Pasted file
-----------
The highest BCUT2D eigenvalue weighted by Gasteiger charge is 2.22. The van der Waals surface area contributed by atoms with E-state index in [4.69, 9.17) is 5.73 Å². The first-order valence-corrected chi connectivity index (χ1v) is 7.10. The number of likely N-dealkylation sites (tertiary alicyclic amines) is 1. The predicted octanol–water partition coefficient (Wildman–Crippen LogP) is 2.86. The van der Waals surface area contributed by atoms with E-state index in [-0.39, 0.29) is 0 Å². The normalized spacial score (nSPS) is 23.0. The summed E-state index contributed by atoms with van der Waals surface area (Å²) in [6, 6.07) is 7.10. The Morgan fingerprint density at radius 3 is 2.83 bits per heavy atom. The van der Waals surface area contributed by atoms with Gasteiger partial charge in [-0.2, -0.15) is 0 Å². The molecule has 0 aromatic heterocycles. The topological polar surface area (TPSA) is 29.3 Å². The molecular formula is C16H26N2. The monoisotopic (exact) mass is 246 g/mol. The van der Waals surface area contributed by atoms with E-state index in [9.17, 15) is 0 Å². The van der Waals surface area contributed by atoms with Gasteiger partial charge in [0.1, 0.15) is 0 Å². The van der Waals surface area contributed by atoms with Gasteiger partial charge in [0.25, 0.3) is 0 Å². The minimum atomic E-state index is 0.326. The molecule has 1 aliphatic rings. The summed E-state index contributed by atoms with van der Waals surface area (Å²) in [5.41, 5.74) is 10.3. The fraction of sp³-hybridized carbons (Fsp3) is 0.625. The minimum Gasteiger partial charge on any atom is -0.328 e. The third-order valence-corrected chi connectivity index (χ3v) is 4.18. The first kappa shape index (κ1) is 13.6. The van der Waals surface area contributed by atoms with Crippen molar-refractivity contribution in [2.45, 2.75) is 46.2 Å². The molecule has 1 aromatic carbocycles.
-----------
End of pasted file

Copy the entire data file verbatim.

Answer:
The highest BCUT2D eigenvalue weighted by Gasteiger charge is 2.22. The van der Waals surface area contributed by atoms with E-state index in [4.69, 9.17) is 5.73 Å². The first-order valence-corrected chi connectivity index (χ1v) is 7.10. The number of likely N-dealkylation sites (tertiary alicyclic amines) is 1. The predicted octanol–water partition coefficient (Wildman–Crippen LogP) is 2.86. The van der Waals surface area contributed by atoms with E-state index in [-0.39, 0.29) is 0 Å². The normalized spacial score (nSPS) is 23.0. The summed E-state index contributed by atoms with van der Waals surface area (Å²) in [6, 6.07) is 7.10. The Morgan fingerprint density at radius 3 is 2.83 bits per heavy atom. The van der Waals surface area contributed by atoms with Gasteiger partial charge in [-0.2, -0.15) is 0 Å². The molecule has 0 aromatic heterocycles. The topological polar surface area (TPSA) is 29.3 Å². The molecular formula is C16H26N2. The monoisotopic (exact) mass is 246 g/mol. The van der Waals surface area contributed by atoms with E-state index in [9.17, 15) is 0 Å². The van der Waals surface area contributed by atoms with Gasteiger partial charge in [0.1, 0.15) is 0 Å². The van der Waals surface area contributed by atoms with Gasteiger partial charge in [0.25, 0.3) is 0 Å². The minimum atomic E-state index is 0.326. The molecule has 1 aliphatic rings. The summed E-state index contributed by atoms with van der Waals surface area (Å²) in [5.41, 5.74) is 10.3. The fraction of sp³-hybridized carbons (Fsp3) is 0.625. The minimum Gasteiger partial charge on any atom is -0.328 e. The third-order valence-corrected chi connectivity index (χ3v) is 4.18. The first kappa shape index (κ1) is 13.6. The van der Waals surface area contributed by atoms with Crippen molar-refractivity contribution in [2.45, 2.75) is 46.2 Å². The molecule has 1 aromatic carbocycles.